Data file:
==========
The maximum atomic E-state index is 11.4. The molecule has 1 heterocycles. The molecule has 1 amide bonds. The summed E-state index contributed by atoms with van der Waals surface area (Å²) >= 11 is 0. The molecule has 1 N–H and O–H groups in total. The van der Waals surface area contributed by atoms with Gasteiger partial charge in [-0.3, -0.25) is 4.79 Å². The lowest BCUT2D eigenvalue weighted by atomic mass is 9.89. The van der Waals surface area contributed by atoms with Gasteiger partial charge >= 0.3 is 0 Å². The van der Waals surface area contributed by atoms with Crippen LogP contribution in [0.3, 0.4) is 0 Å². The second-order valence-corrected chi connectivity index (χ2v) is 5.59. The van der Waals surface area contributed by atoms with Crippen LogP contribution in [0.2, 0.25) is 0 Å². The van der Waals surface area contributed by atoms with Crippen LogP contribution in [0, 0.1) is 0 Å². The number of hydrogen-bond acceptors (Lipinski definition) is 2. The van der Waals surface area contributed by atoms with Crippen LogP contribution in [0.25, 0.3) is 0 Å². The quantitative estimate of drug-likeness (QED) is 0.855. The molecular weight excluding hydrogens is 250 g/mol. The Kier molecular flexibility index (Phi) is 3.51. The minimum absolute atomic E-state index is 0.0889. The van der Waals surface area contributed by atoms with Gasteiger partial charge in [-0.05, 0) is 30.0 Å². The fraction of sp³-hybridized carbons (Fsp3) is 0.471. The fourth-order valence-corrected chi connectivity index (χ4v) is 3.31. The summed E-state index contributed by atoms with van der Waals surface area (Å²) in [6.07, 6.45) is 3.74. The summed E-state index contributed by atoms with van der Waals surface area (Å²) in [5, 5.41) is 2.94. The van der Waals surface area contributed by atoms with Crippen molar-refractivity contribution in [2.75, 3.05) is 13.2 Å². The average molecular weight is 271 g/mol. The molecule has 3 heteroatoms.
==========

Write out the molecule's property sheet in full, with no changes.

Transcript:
The maximum atomic E-state index is 11.4. The molecule has 1 heterocycles. The molecule has 1 amide bonds. The summed E-state index contributed by atoms with van der Waals surface area (Å²) >= 11 is 0. The molecule has 1 N–H and O–H groups in total. The van der Waals surface area contributed by atoms with Gasteiger partial charge in [-0.3, -0.25) is 4.79 Å². The lowest BCUT2D eigenvalue weighted by atomic mass is 9.89. The van der Waals surface area contributed by atoms with Gasteiger partial charge >= 0.3 is 0 Å². The van der Waals surface area contributed by atoms with Crippen LogP contribution in [0.3, 0.4) is 0 Å². The second-order valence-corrected chi connectivity index (χ2v) is 5.59. The van der Waals surface area contributed by atoms with Crippen LogP contribution in [0.2, 0.25) is 0 Å². The van der Waals surface area contributed by atoms with Crippen LogP contribution in [0, 0.1) is 0 Å². The number of hydrogen-bond acceptors (Lipinski definition) is 2. The van der Waals surface area contributed by atoms with Crippen LogP contribution in [0.25, 0.3) is 0 Å². The quantitative estimate of drug-likeness (QED) is 0.855. The molecular weight excluding hydrogens is 250 g/mol. The Kier molecular flexibility index (Phi) is 3.51. The minimum absolute atomic E-state index is 0.0889. The van der Waals surface area contributed by atoms with Gasteiger partial charge in [-0.05, 0) is 30.0 Å². The fraction of sp³-hybridized carbons (Fsp3) is 0.471. The fourth-order valence-corrected chi connectivity index (χ4v) is 3.31. The summed E-state index contributed by atoms with van der Waals surface area (Å²) in [6.07, 6.45) is 3.74. The summed E-state index contributed by atoms with van der Waals surface area (Å²) in [5, 5.41) is 2.94. The van der Waals surface area contributed by atoms with Crippen molar-refractivity contribution in [2.75, 3.05) is 13.2 Å². The average molecular weight is 271 g/mol. The molecule has 3 heteroatoms.